By a 2-1 vote led by FCC Chairman Ajit Pai, the agency proposed to roll back a 2015 decision to regulate Internet providers like their cousins in the legacy telephone business. The proposal also suggests repealing the so-called "general conduct" rule that allows the FCC to investigate business practices of Internet providers that it suspects may be anticompetitive. And finally, the proposal asks whether the agency should eliminate the most high-profile parts of the net neutrality rules: The rules banning the blocking and slowing of websites, as well as the rule forbidding ISPs from charging websites extra fees.
"Today we propose to repeal utility-style regulation of the Internet," said Pai. "The evidence strongly suggests this is the right way to go."
The FCC's lone Democrat, Mignon Clyburn, said the decision to revisit the rules was merely the latest in a broader effort by Republicans to undercut its own mission.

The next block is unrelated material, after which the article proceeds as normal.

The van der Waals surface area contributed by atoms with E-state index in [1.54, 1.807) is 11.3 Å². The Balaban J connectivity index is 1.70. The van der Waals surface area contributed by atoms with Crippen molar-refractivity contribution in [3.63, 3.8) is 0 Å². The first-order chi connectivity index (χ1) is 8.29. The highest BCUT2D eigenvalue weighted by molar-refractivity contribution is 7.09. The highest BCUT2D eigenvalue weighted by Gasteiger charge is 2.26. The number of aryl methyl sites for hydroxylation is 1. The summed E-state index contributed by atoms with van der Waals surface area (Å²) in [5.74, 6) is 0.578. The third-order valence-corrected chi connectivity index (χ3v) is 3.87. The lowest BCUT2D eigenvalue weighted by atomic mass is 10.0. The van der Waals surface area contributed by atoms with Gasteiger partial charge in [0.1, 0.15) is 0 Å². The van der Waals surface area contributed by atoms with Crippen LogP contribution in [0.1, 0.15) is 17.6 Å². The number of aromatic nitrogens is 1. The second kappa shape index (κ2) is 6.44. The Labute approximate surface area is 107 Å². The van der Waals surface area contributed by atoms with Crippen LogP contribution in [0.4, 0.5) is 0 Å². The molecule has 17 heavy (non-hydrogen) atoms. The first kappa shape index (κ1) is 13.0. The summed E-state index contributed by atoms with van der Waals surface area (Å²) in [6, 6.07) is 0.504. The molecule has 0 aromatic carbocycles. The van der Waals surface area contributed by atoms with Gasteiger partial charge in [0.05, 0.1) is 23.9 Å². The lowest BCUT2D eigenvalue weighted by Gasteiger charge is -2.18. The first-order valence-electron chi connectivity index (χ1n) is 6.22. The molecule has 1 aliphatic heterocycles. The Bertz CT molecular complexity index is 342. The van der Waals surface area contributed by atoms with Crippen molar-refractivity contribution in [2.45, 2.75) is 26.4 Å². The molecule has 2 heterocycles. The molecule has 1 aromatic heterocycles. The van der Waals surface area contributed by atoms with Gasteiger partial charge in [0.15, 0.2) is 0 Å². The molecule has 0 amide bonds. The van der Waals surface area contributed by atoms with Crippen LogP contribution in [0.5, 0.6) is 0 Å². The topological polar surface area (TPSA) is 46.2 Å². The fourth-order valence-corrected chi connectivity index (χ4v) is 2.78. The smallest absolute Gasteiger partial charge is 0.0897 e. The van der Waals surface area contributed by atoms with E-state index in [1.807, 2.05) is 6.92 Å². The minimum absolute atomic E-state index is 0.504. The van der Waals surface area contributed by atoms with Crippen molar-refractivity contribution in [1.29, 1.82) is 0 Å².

"The endgame appears to be no-touch regulation," said Clyburn, "and a wholesale destruction of the FCC's public interest authority in the 21st century."
Republican lawmakers have proposed converting the FCC regulation into a bill of some form, but Democrats concerned that the results could be much weaker than the current rules appear unmoved. They are currently gearing up for a grassroots battle similar to the kind that defeated the House Republican health care plan.
"This fight is just starting. Just like in 2014, the public now has the opportunity to stand up, be heard, and influence the outcome," said Sen. Brian Schatz, D-Hawaii, in a statement. "It will take millions people standing up, just like they did before, to say that the Internet needs to stay free and open."
Internet providers largely hailed the vote, which officially marks a first step toward looser regulations.
"The FCC under Chairman Pai's leadership took an important step today towards returning to the regulatory framework that was so successful for so many years," said Verizon in a statement.